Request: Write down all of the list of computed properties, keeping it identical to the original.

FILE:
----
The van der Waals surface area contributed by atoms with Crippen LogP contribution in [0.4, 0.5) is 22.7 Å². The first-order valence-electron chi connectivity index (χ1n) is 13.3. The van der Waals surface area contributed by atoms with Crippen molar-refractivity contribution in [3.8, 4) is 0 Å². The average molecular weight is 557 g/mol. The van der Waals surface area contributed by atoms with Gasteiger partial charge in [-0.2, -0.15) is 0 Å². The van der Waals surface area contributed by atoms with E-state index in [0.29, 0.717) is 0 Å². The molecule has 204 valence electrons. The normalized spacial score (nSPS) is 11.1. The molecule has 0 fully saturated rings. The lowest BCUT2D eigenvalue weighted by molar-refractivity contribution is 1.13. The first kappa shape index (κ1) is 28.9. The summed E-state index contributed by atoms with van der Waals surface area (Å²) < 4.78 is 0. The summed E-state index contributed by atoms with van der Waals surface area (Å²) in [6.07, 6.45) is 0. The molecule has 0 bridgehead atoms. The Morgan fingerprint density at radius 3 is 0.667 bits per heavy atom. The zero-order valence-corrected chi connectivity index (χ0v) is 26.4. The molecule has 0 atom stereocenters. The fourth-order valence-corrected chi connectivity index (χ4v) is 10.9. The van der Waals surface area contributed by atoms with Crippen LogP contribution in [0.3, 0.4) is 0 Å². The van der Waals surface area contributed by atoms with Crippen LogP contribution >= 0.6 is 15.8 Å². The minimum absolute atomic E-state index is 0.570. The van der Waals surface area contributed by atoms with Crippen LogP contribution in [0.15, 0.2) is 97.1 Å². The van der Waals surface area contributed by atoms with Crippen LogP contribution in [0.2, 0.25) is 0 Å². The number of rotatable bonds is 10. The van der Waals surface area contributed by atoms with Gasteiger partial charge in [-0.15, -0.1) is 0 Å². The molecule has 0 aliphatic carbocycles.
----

The van der Waals surface area contributed by atoms with Crippen LogP contribution in [0.4, 0.5) is 22.7 Å². The first-order valence-electron chi connectivity index (χ1n) is 13.3. The van der Waals surface area contributed by atoms with Crippen molar-refractivity contribution in [3.8, 4) is 0 Å². The average molecular weight is 557 g/mol. The van der Waals surface area contributed by atoms with Gasteiger partial charge in [-0.2, -0.15) is 0 Å². The van der Waals surface area contributed by atoms with E-state index in [0.29, 0.717) is 0 Å². The molecule has 204 valence electrons. The normalized spacial score (nSPS) is 11.1. The molecule has 0 fully saturated rings. The lowest BCUT2D eigenvalue weighted by molar-refractivity contribution is 1.13. The first kappa shape index (κ1) is 28.9. The summed E-state index contributed by atoms with van der Waals surface area (Å²) < 4.78 is 0. The summed E-state index contributed by atoms with van der Waals surface area (Å²) in [6.07, 6.45) is 0. The molecule has 0 bridgehead atoms. The Morgan fingerprint density at radius 3 is 0.667 bits per heavy atom. The zero-order valence-corrected chi connectivity index (χ0v) is 26.4. The molecule has 0 atom stereocenters. The fourth-order valence-corrected chi connectivity index (χ4v) is 10.9. The van der Waals surface area contributed by atoms with Crippen LogP contribution in [0.3, 0.4) is 0 Å². The van der Waals surface area contributed by atoms with Crippen LogP contribution >= 0.6 is 15.8 Å². The minimum absolute atomic E-state index is 0.570. The van der Waals surface area contributed by atoms with Crippen LogP contribution in [0.15, 0.2) is 97.1 Å². The van der Waals surface area contributed by atoms with Crippen LogP contribution in [0.2, 0.25) is 0 Å². The number of rotatable bonds is 10. The van der Waals surface area contributed by atoms with Gasteiger partial charge in [-0.15, -0.1) is 0 Å². The molecule has 0 aliphatic carbocycles.